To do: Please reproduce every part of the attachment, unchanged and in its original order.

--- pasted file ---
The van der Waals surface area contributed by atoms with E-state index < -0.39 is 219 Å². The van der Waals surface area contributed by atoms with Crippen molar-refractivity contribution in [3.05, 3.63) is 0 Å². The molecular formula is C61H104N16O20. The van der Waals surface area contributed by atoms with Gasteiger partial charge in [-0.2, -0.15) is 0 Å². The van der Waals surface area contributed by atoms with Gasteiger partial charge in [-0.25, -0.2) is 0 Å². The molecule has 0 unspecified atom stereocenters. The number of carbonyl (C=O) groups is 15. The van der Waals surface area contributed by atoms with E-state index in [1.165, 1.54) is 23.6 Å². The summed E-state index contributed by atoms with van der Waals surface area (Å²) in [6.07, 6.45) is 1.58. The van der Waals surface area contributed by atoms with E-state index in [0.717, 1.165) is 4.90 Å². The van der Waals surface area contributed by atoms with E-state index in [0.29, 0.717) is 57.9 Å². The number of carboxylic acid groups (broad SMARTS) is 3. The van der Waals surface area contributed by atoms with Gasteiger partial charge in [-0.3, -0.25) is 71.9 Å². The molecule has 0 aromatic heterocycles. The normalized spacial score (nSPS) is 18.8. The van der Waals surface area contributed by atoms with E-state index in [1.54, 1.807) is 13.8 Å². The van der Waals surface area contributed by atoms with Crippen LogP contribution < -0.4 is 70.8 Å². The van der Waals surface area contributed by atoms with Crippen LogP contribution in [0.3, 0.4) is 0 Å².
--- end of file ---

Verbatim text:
The van der Waals surface area contributed by atoms with E-state index < -0.39 is 219 Å². The van der Waals surface area contributed by atoms with Crippen molar-refractivity contribution in [3.05, 3.63) is 0 Å². The molecular formula is C61H104N16O20. The van der Waals surface area contributed by atoms with Gasteiger partial charge in [-0.2, -0.15) is 0 Å². The van der Waals surface area contributed by atoms with Gasteiger partial charge in [-0.25, -0.2) is 0 Å². The molecule has 0 unspecified atom stereocenters. The number of carbonyl (C=O) groups is 15. The van der Waals surface area contributed by atoms with E-state index in [1.165, 1.54) is 23.6 Å². The summed E-state index contributed by atoms with van der Waals surface area (Å²) in [6.07, 6.45) is 1.58. The van der Waals surface area contributed by atoms with E-state index in [0.717, 1.165) is 4.90 Å². The van der Waals surface area contributed by atoms with E-state index in [0.29, 0.717) is 57.9 Å². The number of carboxylic acid groups (broad SMARTS) is 3. The van der Waals surface area contributed by atoms with Gasteiger partial charge in [-0.3, -0.25) is 71.9 Å². The molecule has 0 aromatic heterocycles. The normalized spacial score (nSPS) is 18.8. The van der Waals surface area contributed by atoms with E-state index in [1.54, 1.807) is 13.8 Å². The van der Waals surface area contributed by atoms with Crippen LogP contribution < -0.4 is 70.8 Å². The van der Waals surface area contributed by atoms with Crippen LogP contribution in [0.3, 0.4) is 0 Å².